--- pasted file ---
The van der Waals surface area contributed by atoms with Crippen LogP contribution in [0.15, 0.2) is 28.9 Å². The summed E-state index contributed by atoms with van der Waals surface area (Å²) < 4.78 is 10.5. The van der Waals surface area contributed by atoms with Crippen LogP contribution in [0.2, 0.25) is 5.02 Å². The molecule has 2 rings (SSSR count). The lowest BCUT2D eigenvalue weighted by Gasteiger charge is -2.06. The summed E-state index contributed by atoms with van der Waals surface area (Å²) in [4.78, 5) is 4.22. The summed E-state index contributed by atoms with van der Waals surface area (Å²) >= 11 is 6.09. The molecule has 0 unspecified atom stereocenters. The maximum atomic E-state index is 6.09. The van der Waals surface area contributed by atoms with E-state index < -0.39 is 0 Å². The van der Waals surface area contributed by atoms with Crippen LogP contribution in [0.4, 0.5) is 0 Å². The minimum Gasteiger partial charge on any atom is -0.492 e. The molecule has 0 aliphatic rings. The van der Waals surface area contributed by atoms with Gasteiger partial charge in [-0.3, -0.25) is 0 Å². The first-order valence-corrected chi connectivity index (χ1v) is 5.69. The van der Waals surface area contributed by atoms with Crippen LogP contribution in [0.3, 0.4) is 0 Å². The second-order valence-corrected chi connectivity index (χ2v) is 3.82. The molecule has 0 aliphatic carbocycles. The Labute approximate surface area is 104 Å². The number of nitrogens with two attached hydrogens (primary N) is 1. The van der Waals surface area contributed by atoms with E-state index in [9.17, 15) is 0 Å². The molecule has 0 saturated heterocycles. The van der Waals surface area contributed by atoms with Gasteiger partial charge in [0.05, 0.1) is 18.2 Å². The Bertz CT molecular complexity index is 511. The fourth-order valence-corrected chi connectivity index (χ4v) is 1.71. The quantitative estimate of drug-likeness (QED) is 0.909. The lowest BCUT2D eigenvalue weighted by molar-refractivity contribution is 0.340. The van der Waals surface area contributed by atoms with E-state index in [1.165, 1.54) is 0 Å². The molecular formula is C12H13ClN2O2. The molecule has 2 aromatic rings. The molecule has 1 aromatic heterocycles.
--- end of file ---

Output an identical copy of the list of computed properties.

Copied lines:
The van der Waals surface area contributed by atoms with Crippen LogP contribution in [0.15, 0.2) is 28.9 Å². The summed E-state index contributed by atoms with van der Waals surface area (Å²) < 4.78 is 10.5. The van der Waals surface area contributed by atoms with Crippen LogP contribution in [0.2, 0.25) is 5.02 Å². The molecule has 2 rings (SSSR count). The lowest BCUT2D eigenvalue weighted by Gasteiger charge is -2.06. The summed E-state index contributed by atoms with van der Waals surface area (Å²) in [4.78, 5) is 4.22. The summed E-state index contributed by atoms with van der Waals surface area (Å²) >= 11 is 6.09. The molecule has 0 unspecified atom stereocenters. The maximum atomic E-state index is 6.09. The van der Waals surface area contributed by atoms with E-state index < -0.39 is 0 Å². The van der Waals surface area contributed by atoms with Crippen LogP contribution in [0.4, 0.5) is 0 Å². The minimum Gasteiger partial charge on any atom is -0.492 e. The molecule has 0 aliphatic rings. The van der Waals surface area contributed by atoms with Gasteiger partial charge in [-0.3, -0.25) is 0 Å². The first-order valence-corrected chi connectivity index (χ1v) is 5.69. The van der Waals surface area contributed by atoms with Crippen LogP contribution in [0.3, 0.4) is 0 Å². The second-order valence-corrected chi connectivity index (χ2v) is 3.82. The molecule has 0 aliphatic carbocycles. The Labute approximate surface area is 104 Å². The number of nitrogens with two attached hydrogens (primary N) is 1. The van der Waals surface area contributed by atoms with E-state index in [9.17, 15) is 0 Å². The molecule has 0 saturated heterocycles. The van der Waals surface area contributed by atoms with Gasteiger partial charge in [0.05, 0.1) is 18.2 Å². The Bertz CT molecular complexity index is 511. The fourth-order valence-corrected chi connectivity index (χ4v) is 1.71. The quantitative estimate of drug-likeness (QED) is 0.909. The lowest BCUT2D eigenvalue weighted by molar-refractivity contribution is 0.340. The van der Waals surface area contributed by atoms with E-state index in [1.165, 1.54) is 0 Å². The molecular formula is C12H13ClN2O2. The molecule has 2 aromatic rings. The molecule has 1 aromatic heterocycles.